We see that St. John was clothed in camel’s hair and wore a leather girdle of skin around his loins, showing the need to live a life of asceticism in wearing poor, uncomfortable clothes that help us fight against the sins of vanity and of pleasure seeking, and wearing a dead animal about or loins to represent a chaste life of dying to the beastly sexual impulses that create so many injuries to the souls of mankind.

We are told that he only ate locusts and wild honey while living in the wilderness. St. Bede describes the symbolism of these two items by saying that “On account of their short flight, locusts suggest the Jewish nation’s vacillating mind, by which they were borne up and down between the Lord and idols. The wild honey signifies the sweetness of the natural wisdom by which the uncultivated people of foreign countries were refreshed. And when from both peoples the Lord chose those whom he would bring by his teaching into the unity of his body, which is the Church, they were undoubtedly being fed upon locusts and wild honey, because he turned many into his members, both from the one people, who sought heavenly things with a wavering intention, and from the other nation, who knew only the taste of earthly philosophy.”

Next, we are told that St. John did not feel worthy to unloose our Lord’s shoe. St. Bede once again provides a very good explanation of the seemingly odd choice of words. He reminds us of the Jewish tradition of a brother being responsible for marrying a deceased brother’s wife if she had not yet borne a child. The next brother in line was only allowed to forgo this by the ritual of taking off a shoe and handing it to another that would take the widow as wife. So, St. John was indicating that he was not the Messiah and bridegroom by stating that to do so would be to take off the shoe of Christ who was the rightful next of kin to marry the bride. Our Lord being the second Adam rightfully has wedded the Church to Himself to pick up were Adam failed and He has brought forth spiritual children by her, the saints who live in Communion with the Holy Trinity.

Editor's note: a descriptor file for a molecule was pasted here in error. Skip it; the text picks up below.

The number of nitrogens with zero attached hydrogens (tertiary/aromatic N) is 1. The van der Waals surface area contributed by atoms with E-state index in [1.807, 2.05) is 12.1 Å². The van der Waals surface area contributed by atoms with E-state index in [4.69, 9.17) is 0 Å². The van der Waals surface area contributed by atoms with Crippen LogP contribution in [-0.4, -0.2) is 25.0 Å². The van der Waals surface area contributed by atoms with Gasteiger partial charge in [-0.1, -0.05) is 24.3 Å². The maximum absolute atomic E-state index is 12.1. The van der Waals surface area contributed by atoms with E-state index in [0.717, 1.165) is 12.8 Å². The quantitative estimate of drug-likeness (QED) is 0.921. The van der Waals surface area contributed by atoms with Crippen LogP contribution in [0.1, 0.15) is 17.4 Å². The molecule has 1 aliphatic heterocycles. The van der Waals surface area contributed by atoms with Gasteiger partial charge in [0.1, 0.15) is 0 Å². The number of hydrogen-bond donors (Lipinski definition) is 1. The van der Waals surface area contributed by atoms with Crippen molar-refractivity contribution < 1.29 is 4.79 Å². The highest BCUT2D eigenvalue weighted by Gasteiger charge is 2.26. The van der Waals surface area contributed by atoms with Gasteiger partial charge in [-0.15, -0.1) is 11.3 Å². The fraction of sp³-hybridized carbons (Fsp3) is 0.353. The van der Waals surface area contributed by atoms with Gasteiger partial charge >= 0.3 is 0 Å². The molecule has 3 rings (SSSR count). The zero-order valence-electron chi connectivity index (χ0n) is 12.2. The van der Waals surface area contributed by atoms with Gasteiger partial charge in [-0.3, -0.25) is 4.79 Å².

And so, although St. John’s baptism was only in water and our Lord baptizes with the Holy Ghost, it was still needful that he prepare for the outpouring of God’s grace with human effort. The Sacraments of the Church work similarly; we offer to God our human effort and physical forms, in bread, wine, oil, and water, and God only then pours out the gifts of the Holy Spirit. Our Lord was teaching us the synergy needed for our salvation.

May we come to Christ’s Church and lower ourselves from our prideful way of life and be leveled. And repenting and confessing our prideful sins, may we bring forth fruits worthy of repentance, so that we may be granted access back to the Tree of Life only offered to those lowly of spirit, and be made communicants of our Lord Jesus Christ, to whom be the Glory with the Father and the Holy Spirit, now and ever and unto the ages of ages, Amen.

18 views0 comments


bottom of page